Women's History and Ethnic History in the Ottawa, Canada, Area
also Historiography of Canadian Ethnic History
October 2, 2012:
This web site (www.bytown.net) has been operating for about 12 years now. There is a shortfall in the
writing and recording of Women's History and Ethnic History in the Ottawa area. There is a whole world of interesting material
out there, but almost nothing concerning the Ottawa, Canada, area which is Canada's fourth largest metropolitan area. There
has been a lot of work done on the history of women in Toronto, Montreal and Vancouver. Some of it overlaps with ethnic and
immigration studies. Feminist history has been written for the Italians in Toronto, the Chinese and Japanese in Vancouver
and female domestic servants and teachers in rural areas.
The first locally-written important work in this field is Professor Bruce Elliott's work Irish Migrants in the Canadas: A New Approach.
However, our web site contains very little material written by "the new school of history" which began in the 1960's and focuses on
history from the viewpoint of women, ethnic groups, labour and visible minorities.
Help us out here. Feel free to contribute material about your great grandmother or your German Great Uncle.
October 12, 2012:
Here is the opening paragraph in an excellent article by Franca Iacovetta. It explains a bit about what is going on today:
Source: The Writing of English Canadian Immigrant History, Canadian Historical Association, Ottawa, 1997, a booklet prepared
for the series "Canada's Ethnic Group Series" (number 22), page 1, ISBN 0-88798-179-8.
Here is an article by William S. Baker -- it shows the historiography of Irish Catholics:
"God's Unfortunate People": Historiography of Irish Catholics in Nineteenth Century Canada". This article appears in
The Untold Story: The Irish in Canada, edited by Robert O'Driscoll and Lorna Reynolds, (Celtic Arts of Canada, Toronto, 1988,
ISBN 0-921745-00-1), pages 59-71.
I'm taking a Canadian Immigration History Course at Carleton University this term. It is being taught by Professor Marilyn Barber.
There is an excellent reading list for this course. Over time, I'll add some of the readings to the following list:
Tulchinsky, Gerald, ed., Immigration in Canada: Historical Perspectives, (Copp Clark Longman, Toronto, 1994), ISBN 0-7730-5400-6
Burnet, Jean, ed., Looking Into My Sister's Eyes : An Exploration in Women's History, (Toronto, Multicultural History Society of Ontario, 1986),
245 pages, ISBN 0919045278
Marlene Epp, Franca Iacovetta, Frances Swyripa, ed.s Sisters or Strangers : Immigrant, Ethnic and Racialized Women in Canadian History
(Toronto : University of Toronto Press, 2003), ISBN 0802086098.
Franca Iacovetta, Paula Draper and Robert Ventresca, eds. A Nation of Immigrants : Women, Workers, and Communities in Canadian History, 1840s-1960s,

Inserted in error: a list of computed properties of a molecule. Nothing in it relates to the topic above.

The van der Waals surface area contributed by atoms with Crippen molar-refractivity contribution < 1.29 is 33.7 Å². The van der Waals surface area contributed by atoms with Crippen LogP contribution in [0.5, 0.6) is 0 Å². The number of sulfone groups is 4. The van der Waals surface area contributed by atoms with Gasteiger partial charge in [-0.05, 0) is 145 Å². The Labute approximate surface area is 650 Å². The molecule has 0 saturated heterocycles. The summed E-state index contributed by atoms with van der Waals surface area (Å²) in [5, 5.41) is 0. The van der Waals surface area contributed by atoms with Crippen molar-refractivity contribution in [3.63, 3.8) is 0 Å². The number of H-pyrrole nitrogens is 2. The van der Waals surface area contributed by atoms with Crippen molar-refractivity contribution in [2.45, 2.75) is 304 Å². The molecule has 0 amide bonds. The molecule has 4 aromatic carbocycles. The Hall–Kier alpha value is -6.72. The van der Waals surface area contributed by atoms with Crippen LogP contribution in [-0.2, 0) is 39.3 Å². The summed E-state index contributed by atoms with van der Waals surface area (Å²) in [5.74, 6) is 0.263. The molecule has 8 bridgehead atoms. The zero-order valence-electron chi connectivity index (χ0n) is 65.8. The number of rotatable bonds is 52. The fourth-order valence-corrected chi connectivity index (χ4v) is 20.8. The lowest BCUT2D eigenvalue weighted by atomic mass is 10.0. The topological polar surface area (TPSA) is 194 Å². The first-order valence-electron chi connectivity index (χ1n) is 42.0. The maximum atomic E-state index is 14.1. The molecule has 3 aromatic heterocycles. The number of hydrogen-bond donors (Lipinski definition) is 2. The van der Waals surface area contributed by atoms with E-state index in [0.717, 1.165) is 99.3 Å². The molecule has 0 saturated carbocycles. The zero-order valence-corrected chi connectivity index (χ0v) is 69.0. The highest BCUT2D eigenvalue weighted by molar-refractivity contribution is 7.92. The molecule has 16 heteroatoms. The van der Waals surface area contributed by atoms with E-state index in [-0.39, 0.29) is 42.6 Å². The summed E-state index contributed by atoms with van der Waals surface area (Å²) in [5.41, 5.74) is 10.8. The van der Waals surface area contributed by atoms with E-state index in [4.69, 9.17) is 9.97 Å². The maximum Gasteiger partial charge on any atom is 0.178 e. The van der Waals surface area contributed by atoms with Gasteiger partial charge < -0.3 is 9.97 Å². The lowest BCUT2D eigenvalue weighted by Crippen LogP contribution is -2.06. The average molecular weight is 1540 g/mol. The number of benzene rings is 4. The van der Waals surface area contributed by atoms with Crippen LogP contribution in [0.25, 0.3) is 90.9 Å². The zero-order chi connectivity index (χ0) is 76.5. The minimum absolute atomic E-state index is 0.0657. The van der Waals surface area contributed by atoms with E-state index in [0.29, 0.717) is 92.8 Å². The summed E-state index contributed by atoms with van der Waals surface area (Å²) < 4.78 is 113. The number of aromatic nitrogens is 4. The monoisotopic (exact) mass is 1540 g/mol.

(Toronto ; Buffalo : University of Toronto Press, c. 1998)
Marilyn Barber, "Nation-Building in Saskatchewan: Teachers from the British Isles in Saskatchewan Rural Schools in the 1920's", in
Phillip Buckner and Douglas Francis, eds., Canada and The British World: Culture, Migration and Identity (UBC Press, 2006): 215-33
Gothard, Janice "The healthy, wholesome British girl: single female migration and the Empire Settlement Act, 1922-1930" in
Stephen Constantine, ed., Emigrants and Empire (1990): 72-95
Source: Inside back cover of Canada's Ethnic Series,
by the Canadian Historical Association, Ottawa
We have web pages for some of our ethnic groups. Feel free to contribute to them: Italians, Native Canadians, Polish, Jewish, Scots, English, Vietnamese and German.
October 29, 2012:
Here is an excerpt from A Diversity of Women: Ontario, 1945-1980, published in 1995 by the University of Toronto Press.
Joy Parr is the editor. ISBN 0-8020-7695-5. Bytown or Bust has ordered a copy for our personal library.
Here is a list of the articles which appear in this book:
Source: Reading List for HIST3507 Canadian Immigration course at Carleton University.
April 21, 2013:
Protestant Women's Narratives of the Irish Rebellion of 1798, edited by John D. Beatty, Four Courts Press, 2001, Dublin,
January 2, 2014:
Women's Emigration - A database available at the BIFHSGO web site
(British Isles Family History Society of Greater Ottawa)
"The Hon. Mrs. Ellen Joyce was the head of the British Women’s Emigration Association (BWEA) from 1901 until 1919.
The aim of the Association was to encourage middle class women to emigrate to the colonies because of a perceived surplus
of women in England and Wales while there was a dearth of British women in the colonies. This database lists 587 of the
women assisted by the Association."
E-mail Allan Lewis
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